Online Credit Card Fraud and Small Business
By: Josh Fuld | December 12, 2012 at 10:48 pm

Online Credit Card Fraud and Small Business

When I was in college, I knew people who used to trade credit cards with their friends. They’d go to the mall, buy video game consoles, concert tickets, clothes and other things they wanted. At the end of the day they would each call the credit card company and say that they lost their card. The charges were wiped of of these kid’s cards, and the credit card company sent them new cards. They lost nothing but gained thousands of dollars worth of stuff. What I didn’t know at the time was that it was the owners of the stores that they used the credit cards in that were out the money, not the credit card companies.

I checked my email last night before going to bed and saw an online sale for $4000, and right away I knew it was credit card fraud. The billing address and shipping address were different and the person ordered five Shimano Stella 1000 reels. Five years ago when we started doing business on the web I was clueless about credit card fraud and how it could put you out of business. We fell victim to credit card fraud a few times. Nothing near as large as a $4000 hit but when you have a small business any money that is lost can really hurt you and sometimes put you out of business.

What I quickly learned was that in the relationship between credit card company (Visa, MC, etc) and the merchant (J&H), the responsibility for losses due to credit card fraud falls on the merchant. If your credit card is stolen and someone use it at or any other business, it is the business that is 100% responsible for the cost of the fraud. If a person buys $100 worth of merchandise and we ship it and later find out that it was fraudulent, we lose the $100. Visa, Mastercard, American Express and Discover do not take any losses due to fraud. Neither does the individual who’s card was stolen. That person just calls up, says they lost their credit card and the credit card companies go to work reversing the charges and pulling the money out of the merchant’s account.

Most people who commit credit card fraud aren’t that bright. They are just hoping that they can sneak in and trick you. They typically do transactions after work hours to try and hide among other nightly transactions. The most common item these people want are Shimano Stella 20000 reels. They are expensive and easy to turn into cash. As I mentioned, most of these scammers know the Stella’s value but don’t know how to use it so they ask to have a huge spinning reel spooled with 8 lb test mono. This is a clear sign of fraud.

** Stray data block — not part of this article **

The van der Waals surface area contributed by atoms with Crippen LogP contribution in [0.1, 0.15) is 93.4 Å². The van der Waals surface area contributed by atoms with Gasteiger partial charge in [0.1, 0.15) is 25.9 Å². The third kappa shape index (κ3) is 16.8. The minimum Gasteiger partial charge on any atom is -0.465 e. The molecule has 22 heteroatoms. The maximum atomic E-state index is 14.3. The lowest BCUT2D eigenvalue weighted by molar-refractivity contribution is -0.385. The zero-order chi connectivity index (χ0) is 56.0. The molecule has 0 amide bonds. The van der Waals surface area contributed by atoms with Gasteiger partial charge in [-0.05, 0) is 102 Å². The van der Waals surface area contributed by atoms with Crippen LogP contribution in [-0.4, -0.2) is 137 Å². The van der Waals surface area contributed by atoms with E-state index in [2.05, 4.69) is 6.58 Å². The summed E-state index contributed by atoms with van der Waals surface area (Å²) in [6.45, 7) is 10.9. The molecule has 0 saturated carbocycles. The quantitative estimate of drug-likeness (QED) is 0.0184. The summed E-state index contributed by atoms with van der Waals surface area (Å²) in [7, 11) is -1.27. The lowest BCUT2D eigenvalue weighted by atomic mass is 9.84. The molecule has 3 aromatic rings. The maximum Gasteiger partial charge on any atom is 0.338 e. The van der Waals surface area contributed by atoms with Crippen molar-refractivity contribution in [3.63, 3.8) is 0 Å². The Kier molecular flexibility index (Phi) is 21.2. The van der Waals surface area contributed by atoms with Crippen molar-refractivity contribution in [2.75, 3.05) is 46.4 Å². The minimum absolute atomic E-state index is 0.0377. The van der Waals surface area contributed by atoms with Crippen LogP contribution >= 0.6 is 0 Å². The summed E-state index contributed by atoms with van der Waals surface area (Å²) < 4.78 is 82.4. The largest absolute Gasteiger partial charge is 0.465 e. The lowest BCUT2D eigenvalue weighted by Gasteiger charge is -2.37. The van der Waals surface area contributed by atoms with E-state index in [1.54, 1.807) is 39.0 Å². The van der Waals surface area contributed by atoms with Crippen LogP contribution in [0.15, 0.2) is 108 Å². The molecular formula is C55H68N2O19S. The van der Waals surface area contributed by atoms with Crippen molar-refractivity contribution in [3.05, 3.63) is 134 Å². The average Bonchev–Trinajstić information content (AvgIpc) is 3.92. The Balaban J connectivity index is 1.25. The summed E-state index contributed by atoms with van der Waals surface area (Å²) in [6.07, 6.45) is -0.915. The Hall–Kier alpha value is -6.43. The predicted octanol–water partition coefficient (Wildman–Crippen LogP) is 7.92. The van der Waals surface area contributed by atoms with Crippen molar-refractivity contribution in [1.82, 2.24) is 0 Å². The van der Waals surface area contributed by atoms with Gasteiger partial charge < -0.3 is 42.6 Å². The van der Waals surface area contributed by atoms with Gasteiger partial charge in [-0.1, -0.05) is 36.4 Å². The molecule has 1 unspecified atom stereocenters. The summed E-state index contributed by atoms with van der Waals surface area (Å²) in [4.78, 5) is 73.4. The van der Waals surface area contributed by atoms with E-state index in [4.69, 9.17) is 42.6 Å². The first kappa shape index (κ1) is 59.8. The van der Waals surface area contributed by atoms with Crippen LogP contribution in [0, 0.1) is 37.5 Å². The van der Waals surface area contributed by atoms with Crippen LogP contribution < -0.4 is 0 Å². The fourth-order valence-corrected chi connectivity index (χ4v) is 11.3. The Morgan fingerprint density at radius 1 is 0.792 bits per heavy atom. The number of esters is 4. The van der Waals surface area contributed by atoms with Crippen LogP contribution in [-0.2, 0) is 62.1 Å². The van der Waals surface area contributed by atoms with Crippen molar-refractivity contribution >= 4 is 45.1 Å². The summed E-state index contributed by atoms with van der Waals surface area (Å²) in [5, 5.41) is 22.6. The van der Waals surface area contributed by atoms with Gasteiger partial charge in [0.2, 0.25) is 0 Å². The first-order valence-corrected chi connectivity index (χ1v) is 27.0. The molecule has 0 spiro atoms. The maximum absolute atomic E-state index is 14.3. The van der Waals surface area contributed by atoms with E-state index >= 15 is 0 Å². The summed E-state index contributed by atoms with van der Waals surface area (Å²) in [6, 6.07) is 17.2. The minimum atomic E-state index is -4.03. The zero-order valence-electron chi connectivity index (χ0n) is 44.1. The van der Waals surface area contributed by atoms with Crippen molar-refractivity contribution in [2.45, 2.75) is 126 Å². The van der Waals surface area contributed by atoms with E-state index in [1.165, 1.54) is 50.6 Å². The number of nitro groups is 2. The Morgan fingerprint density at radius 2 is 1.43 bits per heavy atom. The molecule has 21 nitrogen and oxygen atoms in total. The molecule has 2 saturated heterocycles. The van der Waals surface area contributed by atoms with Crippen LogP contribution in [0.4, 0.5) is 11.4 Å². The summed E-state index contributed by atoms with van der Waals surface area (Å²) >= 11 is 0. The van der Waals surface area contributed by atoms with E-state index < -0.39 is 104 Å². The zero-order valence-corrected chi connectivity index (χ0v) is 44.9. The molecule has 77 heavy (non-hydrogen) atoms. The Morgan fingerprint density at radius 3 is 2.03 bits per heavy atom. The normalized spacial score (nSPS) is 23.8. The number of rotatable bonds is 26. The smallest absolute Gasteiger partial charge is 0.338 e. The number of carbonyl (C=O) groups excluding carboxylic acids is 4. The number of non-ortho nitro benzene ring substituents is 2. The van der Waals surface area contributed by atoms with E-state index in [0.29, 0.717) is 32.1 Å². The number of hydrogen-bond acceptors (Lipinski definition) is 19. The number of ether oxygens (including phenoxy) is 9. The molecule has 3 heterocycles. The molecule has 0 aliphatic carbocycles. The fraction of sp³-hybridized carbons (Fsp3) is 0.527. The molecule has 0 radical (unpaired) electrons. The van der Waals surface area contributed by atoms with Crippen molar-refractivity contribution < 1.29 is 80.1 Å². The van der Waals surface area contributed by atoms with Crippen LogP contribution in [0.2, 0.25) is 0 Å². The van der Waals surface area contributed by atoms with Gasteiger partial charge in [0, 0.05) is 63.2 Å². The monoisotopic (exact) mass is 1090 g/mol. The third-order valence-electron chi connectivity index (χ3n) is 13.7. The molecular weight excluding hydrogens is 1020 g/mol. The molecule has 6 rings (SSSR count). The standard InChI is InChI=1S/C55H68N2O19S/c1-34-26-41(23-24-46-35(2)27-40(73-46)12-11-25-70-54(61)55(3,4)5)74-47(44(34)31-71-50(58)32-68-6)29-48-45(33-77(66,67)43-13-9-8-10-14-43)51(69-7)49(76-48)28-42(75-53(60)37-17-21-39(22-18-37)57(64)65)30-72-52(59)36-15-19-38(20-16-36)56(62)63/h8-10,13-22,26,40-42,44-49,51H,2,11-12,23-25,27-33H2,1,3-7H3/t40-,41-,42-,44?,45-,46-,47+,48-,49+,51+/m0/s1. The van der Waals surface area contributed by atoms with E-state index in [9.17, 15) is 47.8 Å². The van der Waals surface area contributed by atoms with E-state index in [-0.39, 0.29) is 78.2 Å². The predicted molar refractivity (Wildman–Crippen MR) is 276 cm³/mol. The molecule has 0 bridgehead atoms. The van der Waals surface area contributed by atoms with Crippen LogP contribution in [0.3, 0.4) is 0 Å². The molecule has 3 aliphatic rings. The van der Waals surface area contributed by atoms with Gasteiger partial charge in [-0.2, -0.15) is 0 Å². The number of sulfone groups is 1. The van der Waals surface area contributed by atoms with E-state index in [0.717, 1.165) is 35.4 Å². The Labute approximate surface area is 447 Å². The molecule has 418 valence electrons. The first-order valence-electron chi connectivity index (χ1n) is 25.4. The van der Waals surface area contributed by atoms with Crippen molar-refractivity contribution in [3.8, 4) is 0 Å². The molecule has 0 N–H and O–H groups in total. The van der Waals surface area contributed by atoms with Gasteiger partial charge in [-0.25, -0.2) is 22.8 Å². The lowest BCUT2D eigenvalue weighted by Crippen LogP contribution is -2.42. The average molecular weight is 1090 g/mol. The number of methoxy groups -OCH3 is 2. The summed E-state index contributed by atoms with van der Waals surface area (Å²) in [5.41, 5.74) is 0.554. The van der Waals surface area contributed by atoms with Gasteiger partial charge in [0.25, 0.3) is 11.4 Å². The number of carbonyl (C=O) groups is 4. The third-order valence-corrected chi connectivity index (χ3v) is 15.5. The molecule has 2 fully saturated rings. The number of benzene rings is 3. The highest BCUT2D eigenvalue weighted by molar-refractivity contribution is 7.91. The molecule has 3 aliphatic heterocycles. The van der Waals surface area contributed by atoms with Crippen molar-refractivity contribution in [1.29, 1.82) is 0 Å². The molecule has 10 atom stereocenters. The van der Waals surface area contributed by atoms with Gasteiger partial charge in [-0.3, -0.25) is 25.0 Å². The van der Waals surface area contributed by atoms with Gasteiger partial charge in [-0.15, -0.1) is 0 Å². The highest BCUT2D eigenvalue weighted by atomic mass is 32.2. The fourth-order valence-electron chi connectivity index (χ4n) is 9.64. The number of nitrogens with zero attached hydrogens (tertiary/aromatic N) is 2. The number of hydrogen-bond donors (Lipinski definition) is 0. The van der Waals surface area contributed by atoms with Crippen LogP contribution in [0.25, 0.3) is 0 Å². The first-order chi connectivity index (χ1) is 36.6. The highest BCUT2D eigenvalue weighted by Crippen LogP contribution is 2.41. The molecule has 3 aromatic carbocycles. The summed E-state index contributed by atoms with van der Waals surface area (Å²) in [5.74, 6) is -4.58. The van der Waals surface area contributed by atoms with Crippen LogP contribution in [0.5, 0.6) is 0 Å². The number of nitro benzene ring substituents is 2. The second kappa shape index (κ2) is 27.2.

There was a point a few years ago where people were putting in fraudulent orders 1-2 times per week. We set up aggressive filters on our web site to let us know about these charges and it was easy to stop. In several cases, especially with overseas orders, we turned down credit card orders from what were most likely legitimate customers because it just wasn’t worth the risk. A small business like ours cannot afford to take $1000 hits, especially not 1-2 times every week!

Fraud is generally not a big deal to large companies like Bass Pro and Cabelas. They do so much business that they can just write it off as a loss and keep chugging along, but for a small business with limited capital, that is just not feasible. I’ll give you an example. Let’s say a small business gets hit with $1000 worth of fraud, and let’s say that they double their money on all sales. So they buy something for $50 and sell it for $100. In order to make up for the $1000 loss, they would have to make 20 $100 sales. Now let’s say that company makes 25% profit per sale. Now they would have to make 40 $100 sales just to get back to where they started! Now all the profits are going to pay for fraud instead of paying employees, rent, the electric bill, merchandise, advertising, etc.

We’ve tried calling the police but because most fraud happens overseas or across state lines there is nothing they can do. We have also tried contacting the FBI but they weren’t much help either.

The best way to prevent fraud is to look at every transaction that comes in over the web and to not jump at every sale. Sometimes it’s in the company’s best interest to turn down the sale. Fraudulent transactions are usually easy to spot. They put in large orders shipping to a different shipping address or overseas. Another tactic they use is to send an email in advance stating that they want to place a large order for an expensive item and they want it shipped overseas via FedEx Express and they want to pay with a credit card. I delete all of those emails right away!

I refunded the $4000 charge and was able to find contact information online for the person whose credit card was used. I let them know what happened and asked them to contact their credit card company to let them know that she had been the victim of fraud.

Online credit card fraud is a big problem for small business. In an ideal world, the credit card companies would be responsible for the loss instead of merchants but I don’t see that happening any time soon. I would like to see a pin number added to every credit card transaction like you need when you use a debit card. Yes that might slow things down a bit and add another step to checkout but it would also help to drastically reduce the amount of fraud. The credit card companies can add more security codes to the physical credit card but that doesn’t stop fraud if the criminal has the credit card.


Tags: online credit card fraud

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